Will mouthwash interfere with the results of a breath alcohol test?
This question is often posed during one of our training classes. Enough so that we spend time demonstrating the effects of what we call residual mouth alcohol, so that alcohol testing technicians are adequately prepared when they encounter a situation where a subject claims their positive test result was due to using mouthwash.
Most mouthwashes contain a small percentage of alcohol designed to kill off mouth germs that cause bad breath. If a subject consumes mouthwash containing alcohol immediately prior to a breath alcohol test, the remnants of the alcohol from the mouthwash will contaminate the test result. Breath or saliva testing devices will pick up and register the alcohol molecules that remain in the mouth shortly after mouthwash use. The residual effect of mouth alcohol is known as “residual mouth alcohol” and it lasts no more than 10 to 15 minutes.
So how does an alcohol testing technician respond to a positive alcohol test that may have been influenced by the use of alcohol? There are two ways to handle the mouth alcohol question when doing alcohol testing.
Law Enforcement Protocol
In the case of a preliminary breath test performed by a law enforcement agency, the protocol is to observe every subject for 10 to 15 minutes prior to administering a test to ensure they have not had anything in their mouth. Unlike DOT alcohol testing, most law enforcement protocols conduct only one test when doing preliminary testing, and they expect that test to be positive. Therefore, their protocol requires them to automatically observe a 10 to 15 minute wait period before starting the test. During that wait time all mouth alcohol molecules will dissipate ruling out residual mouth alcohol as a reason for a positive test result. (Note that this general protocol applies to law enforcement preliminary breath tests; law enforcement confirmation tests usually follow a different protocol.)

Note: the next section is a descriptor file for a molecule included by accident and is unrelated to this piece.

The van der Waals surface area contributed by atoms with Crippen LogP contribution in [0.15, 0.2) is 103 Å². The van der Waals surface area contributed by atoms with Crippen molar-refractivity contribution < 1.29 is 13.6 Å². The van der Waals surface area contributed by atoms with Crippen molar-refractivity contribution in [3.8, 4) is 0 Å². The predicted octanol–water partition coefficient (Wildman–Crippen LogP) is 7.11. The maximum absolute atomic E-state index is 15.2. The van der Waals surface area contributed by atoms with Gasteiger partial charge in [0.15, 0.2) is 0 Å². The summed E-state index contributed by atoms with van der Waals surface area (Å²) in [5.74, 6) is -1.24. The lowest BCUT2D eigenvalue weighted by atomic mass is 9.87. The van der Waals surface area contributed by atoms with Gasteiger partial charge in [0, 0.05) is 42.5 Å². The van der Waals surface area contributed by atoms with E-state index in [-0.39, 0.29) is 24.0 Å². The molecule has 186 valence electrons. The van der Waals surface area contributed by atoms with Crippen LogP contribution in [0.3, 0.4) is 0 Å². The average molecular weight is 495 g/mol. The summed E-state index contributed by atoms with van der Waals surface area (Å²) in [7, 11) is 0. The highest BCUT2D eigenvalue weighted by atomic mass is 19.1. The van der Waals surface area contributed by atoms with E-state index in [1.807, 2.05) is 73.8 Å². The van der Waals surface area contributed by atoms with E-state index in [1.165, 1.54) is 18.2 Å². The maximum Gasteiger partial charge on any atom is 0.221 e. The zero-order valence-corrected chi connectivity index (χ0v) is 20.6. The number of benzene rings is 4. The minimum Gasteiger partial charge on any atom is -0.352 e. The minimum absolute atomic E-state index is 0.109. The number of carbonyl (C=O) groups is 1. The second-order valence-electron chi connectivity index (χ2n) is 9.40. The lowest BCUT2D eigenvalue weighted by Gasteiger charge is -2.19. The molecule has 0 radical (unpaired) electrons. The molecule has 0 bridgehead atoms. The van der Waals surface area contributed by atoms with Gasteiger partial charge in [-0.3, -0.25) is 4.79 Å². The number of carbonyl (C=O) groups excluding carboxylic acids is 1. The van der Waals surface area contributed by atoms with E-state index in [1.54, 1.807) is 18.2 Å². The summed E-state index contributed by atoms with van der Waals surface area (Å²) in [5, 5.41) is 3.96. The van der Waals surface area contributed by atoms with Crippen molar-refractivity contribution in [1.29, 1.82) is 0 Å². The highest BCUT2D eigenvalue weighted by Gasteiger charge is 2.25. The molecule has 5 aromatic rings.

Workplace Testing Protocol
Workplace alcohol testing is often referred to as DOT or non-DOT testing. All DOT alcohol tests follow federal regulations. In DOT testing the wait period is not observed before the initial test, which is also known as a screening test. The reasoning is that most workplace testing is random, and most tests are negative. A 15 minute wait period is only observed following a positive screening test where the screening test result is .020 or greater. During this required wait period, the technician must observe the subject to ensure they do not put anything in their mouth. Immediately following the 15 minute wait period, the testing technician must administer a second test, called the confirmation test.
If the initial positive test result was due only to mouth alcohol the results of the second test will be zero. If the initial positive test was truly due to the subject’s intoxication, the result of the second test will be similar to the initial test.
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